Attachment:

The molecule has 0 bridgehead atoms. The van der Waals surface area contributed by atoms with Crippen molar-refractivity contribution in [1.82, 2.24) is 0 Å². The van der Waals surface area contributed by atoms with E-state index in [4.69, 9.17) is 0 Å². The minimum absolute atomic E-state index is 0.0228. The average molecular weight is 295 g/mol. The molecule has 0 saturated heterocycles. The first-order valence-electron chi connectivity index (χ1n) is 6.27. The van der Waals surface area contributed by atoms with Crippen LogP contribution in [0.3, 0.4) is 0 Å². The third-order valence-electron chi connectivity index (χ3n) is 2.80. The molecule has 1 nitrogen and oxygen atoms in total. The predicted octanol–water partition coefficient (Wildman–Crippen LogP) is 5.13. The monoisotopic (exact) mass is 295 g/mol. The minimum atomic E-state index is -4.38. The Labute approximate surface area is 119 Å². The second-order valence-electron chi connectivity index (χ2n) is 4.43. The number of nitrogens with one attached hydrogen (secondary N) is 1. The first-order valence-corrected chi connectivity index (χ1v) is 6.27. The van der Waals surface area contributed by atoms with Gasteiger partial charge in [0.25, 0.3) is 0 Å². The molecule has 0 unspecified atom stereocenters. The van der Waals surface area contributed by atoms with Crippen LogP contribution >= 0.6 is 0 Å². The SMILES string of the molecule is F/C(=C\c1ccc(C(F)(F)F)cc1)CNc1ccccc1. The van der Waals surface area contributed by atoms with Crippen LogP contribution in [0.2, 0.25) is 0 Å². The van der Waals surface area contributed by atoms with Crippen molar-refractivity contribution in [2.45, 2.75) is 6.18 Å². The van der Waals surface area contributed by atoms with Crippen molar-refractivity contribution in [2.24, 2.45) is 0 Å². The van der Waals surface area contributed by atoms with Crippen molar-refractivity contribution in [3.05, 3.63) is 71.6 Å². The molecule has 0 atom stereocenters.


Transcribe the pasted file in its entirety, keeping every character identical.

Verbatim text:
The molecule has 0 bridgehead atoms. The van der Waals surface area contributed by atoms with Crippen molar-refractivity contribution in [1.82, 2.24) is 0 Å². The van der Waals surface area contributed by atoms with E-state index in [4.69, 9.17) is 0 Å². The minimum absolute atomic E-state index is 0.0228. The average molecular weight is 295 g/mol. The molecule has 0 saturated heterocycles. The first-order valence-electron chi connectivity index (χ1n) is 6.27. The van der Waals surface area contributed by atoms with Crippen LogP contribution in [0.3, 0.4) is 0 Å². The third-order valence-electron chi connectivity index (χ3n) is 2.80. The molecule has 1 nitrogen and oxygen atoms in total. The predicted octanol–water partition coefficient (Wildman–Crippen LogP) is 5.13. The monoisotopic (exact) mass is 295 g/mol. The minimum atomic E-state index is -4.38. The Labute approximate surface area is 119 Å². The second-order valence-electron chi connectivity index (χ2n) is 4.43. The number of nitrogens with one attached hydrogen (secondary N) is 1. The first-order valence-corrected chi connectivity index (χ1v) is 6.27. The van der Waals surface area contributed by atoms with Gasteiger partial charge in [0.25, 0.3) is 0 Å². The molecule has 0 unspecified atom stereocenters. The van der Waals surface area contributed by atoms with Crippen LogP contribution >= 0.6 is 0 Å². The SMILES string of the molecule is F/C(=C\c1ccc(C(F)(F)F)cc1)CNc1ccccc1. The van der Waals surface area contributed by atoms with Crippen LogP contribution in [0.2, 0.25) is 0 Å². The van der Waals surface area contributed by atoms with Crippen molar-refractivity contribution in [2.45, 2.75) is 6.18 Å². The van der Waals surface area contributed by atoms with Crippen molar-refractivity contribution in [2.24, 2.45) is 0 Å². The van der Waals surface area contributed by atoms with Crippen molar-refractivity contribution in [3.05, 3.63) is 71.6 Å². The molecule has 0 atom stereocenters.